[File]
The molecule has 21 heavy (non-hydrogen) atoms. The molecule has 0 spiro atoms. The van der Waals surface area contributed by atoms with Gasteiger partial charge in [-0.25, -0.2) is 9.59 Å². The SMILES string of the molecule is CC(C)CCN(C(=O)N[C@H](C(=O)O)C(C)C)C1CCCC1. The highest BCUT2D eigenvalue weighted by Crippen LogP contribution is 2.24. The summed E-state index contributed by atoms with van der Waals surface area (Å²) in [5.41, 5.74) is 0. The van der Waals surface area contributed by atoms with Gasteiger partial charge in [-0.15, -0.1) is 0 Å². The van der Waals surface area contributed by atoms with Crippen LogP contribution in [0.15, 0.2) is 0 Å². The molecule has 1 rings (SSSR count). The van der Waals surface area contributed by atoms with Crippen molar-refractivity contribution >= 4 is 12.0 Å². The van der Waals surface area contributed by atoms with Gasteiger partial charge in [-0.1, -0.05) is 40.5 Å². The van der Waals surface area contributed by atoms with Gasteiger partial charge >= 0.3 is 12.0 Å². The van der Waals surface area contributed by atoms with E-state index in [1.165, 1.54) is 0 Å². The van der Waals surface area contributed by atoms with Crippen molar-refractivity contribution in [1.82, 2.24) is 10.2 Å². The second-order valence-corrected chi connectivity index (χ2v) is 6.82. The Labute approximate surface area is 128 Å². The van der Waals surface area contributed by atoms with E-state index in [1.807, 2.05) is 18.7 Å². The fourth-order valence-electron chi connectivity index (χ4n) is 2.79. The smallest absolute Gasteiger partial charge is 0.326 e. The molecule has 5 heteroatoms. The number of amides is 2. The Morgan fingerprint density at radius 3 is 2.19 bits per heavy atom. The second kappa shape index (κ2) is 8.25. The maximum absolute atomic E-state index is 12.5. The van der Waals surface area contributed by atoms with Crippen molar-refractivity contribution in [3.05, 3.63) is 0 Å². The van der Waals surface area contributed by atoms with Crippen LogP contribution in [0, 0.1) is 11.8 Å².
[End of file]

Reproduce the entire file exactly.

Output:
The molecule has 21 heavy (non-hydrogen) atoms. The molecule has 0 spiro atoms. The van der Waals surface area contributed by atoms with Gasteiger partial charge in [-0.25, -0.2) is 9.59 Å². The SMILES string of the molecule is CC(C)CCN(C(=O)N[C@H](C(=O)O)C(C)C)C1CCCC1. The highest BCUT2D eigenvalue weighted by Crippen LogP contribution is 2.24. The summed E-state index contributed by atoms with van der Waals surface area (Å²) in [5.41, 5.74) is 0. The van der Waals surface area contributed by atoms with Gasteiger partial charge in [-0.15, -0.1) is 0 Å². The van der Waals surface area contributed by atoms with Crippen LogP contribution in [0.15, 0.2) is 0 Å². The molecule has 1 rings (SSSR count). The van der Waals surface area contributed by atoms with Crippen molar-refractivity contribution >= 4 is 12.0 Å². The van der Waals surface area contributed by atoms with Gasteiger partial charge in [-0.1, -0.05) is 40.5 Å². The van der Waals surface area contributed by atoms with Gasteiger partial charge >= 0.3 is 12.0 Å². The van der Waals surface area contributed by atoms with E-state index in [1.165, 1.54) is 0 Å². The van der Waals surface area contributed by atoms with Crippen molar-refractivity contribution in [1.82, 2.24) is 10.2 Å². The second-order valence-corrected chi connectivity index (χ2v) is 6.82. The Labute approximate surface area is 128 Å². The van der Waals surface area contributed by atoms with E-state index in [1.807, 2.05) is 18.7 Å². The fourth-order valence-electron chi connectivity index (χ4n) is 2.79. The smallest absolute Gasteiger partial charge is 0.326 e. The molecule has 5 heteroatoms. The number of amides is 2. The Morgan fingerprint density at radius 3 is 2.19 bits per heavy atom. The second kappa shape index (κ2) is 8.25. The maximum absolute atomic E-state index is 12.5. The van der Waals surface area contributed by atoms with Crippen molar-refractivity contribution in [3.05, 3.63) is 0 Å². The van der Waals surface area contributed by atoms with Crippen LogP contribution in [0, 0.1) is 11.8 Å².